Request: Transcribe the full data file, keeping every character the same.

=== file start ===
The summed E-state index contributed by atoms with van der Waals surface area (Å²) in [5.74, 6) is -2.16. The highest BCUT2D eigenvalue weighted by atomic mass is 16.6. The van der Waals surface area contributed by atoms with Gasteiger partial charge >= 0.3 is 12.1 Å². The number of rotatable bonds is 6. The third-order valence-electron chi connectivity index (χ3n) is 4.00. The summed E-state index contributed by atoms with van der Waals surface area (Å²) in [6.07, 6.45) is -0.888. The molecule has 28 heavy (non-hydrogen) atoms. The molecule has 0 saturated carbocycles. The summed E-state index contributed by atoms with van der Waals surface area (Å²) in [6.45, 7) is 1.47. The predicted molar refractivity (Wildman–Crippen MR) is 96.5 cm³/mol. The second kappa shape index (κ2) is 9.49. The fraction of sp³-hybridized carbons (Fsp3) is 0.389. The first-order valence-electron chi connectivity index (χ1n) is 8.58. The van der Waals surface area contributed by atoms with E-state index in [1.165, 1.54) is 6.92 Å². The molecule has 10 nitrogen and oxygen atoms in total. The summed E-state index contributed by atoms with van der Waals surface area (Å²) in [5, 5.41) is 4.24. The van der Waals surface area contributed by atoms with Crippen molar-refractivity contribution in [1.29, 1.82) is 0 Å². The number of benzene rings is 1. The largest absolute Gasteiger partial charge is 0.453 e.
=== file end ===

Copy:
The summed E-state index contributed by atoms with van der Waals surface area (Å²) in [5.74, 6) is -2.16. The highest BCUT2D eigenvalue weighted by atomic mass is 16.6. The van der Waals surface area contributed by atoms with Gasteiger partial charge >= 0.3 is 12.1 Å². The number of rotatable bonds is 6. The third-order valence-electron chi connectivity index (χ3n) is 4.00. The summed E-state index contributed by atoms with van der Waals surface area (Å²) in [6.07, 6.45) is -0.888. The molecule has 28 heavy (non-hydrogen) atoms. The molecule has 0 saturated carbocycles. The summed E-state index contributed by atoms with van der Waals surface area (Å²) in [6.45, 7) is 1.47. The predicted molar refractivity (Wildman–Crippen MR) is 96.5 cm³/mol. The second kappa shape index (κ2) is 9.49. The fraction of sp³-hybridized carbons (Fsp3) is 0.389. The first-order valence-electron chi connectivity index (χ1n) is 8.58. The van der Waals surface area contributed by atoms with E-state index in [1.165, 1.54) is 6.92 Å². The molecule has 10 nitrogen and oxygen atoms in total. The summed E-state index contributed by atoms with van der Waals surface area (Å²) in [5, 5.41) is 4.24. The van der Waals surface area contributed by atoms with Crippen molar-refractivity contribution in [1.29, 1.82) is 0 Å². The number of benzene rings is 1. The largest absolute Gasteiger partial charge is 0.453 e.